One of the elements of the crime that the prosecutor must prove beyond any reasonable doubt is that the alleged victim was below 15. Therefore, it is a defense for you to assert that you made sexual contact with an individual that was fifteen years or older.

Related Offenses

Discussed below are offenses that are charged alongside or in place of child molestation in Arizona.

ARS 13-1405 (Sexual Contact with a Minor)

Under Arizona Revised Statute 13-1405, it is a crime to engage in sexual conduct with a child if:

  • You knowingly or deliberately engage in oral sexual contact or sexual intercourse with an individual, and

  • The individual is below 18.

Unlike child molestation, when it comes to this statute, sexual contact is a non-issue. Instead, it pays attention to oral sex and sexual intercourse.

Child Pornography (Sexual Exploitation of a Child) — Arizona Revised Statute 13-3553

You violate child pornography law when you sexually exploit a child by intentionally:

  • photographing or recording a minor child while they are engaging in a sexual act, or

  • transporting, receiving, distributing, electronically transmitting, exchanging, possessing, buying, or selling a visual depiction in which a child is engaged in an exploitive exhibition like nudity, among other sexual acts.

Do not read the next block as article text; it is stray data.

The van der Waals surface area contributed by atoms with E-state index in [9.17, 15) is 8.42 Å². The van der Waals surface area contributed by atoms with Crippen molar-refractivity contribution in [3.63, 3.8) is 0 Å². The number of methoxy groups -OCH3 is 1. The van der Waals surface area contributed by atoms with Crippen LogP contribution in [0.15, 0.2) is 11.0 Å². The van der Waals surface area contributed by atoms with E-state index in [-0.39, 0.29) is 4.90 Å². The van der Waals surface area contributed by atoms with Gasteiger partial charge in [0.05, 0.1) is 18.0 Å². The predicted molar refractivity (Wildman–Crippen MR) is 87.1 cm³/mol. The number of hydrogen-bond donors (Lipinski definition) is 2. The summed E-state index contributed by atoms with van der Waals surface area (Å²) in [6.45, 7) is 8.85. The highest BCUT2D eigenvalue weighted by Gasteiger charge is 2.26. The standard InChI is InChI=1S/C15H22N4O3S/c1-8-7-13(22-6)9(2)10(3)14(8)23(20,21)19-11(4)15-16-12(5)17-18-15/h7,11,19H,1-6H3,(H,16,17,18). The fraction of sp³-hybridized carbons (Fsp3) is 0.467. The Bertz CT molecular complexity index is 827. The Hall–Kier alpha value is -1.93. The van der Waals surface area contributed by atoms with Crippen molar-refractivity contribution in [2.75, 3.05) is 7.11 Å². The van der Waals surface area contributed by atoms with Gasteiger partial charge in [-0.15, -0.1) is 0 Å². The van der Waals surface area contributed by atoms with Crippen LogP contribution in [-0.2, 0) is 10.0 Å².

Unlike child molestation, a defendant is guilty of this statute even without having sexual contact with the alleged victim. A visual depiction or recording is enough.

ARS 13-3554 (Luring a Minor)

Under ARS 13-3554, it is illegal when you:

  • lure sexual conduct with somebody else, and

  • act so knowing or reasonably ought to have known the other party is a minor.

Please note this applies to all persons below eighteen.

What to Do If You are Being Investigated for Child Molestation

Even when you know that you're innocent, you can't assume that the charges will be dismissed if you collaborate with law enforcement agencies. You might find yourself prosecuted for an offense you didn't commit. Should the cops reach you about an investigation, you should exercise the following constitutional rights: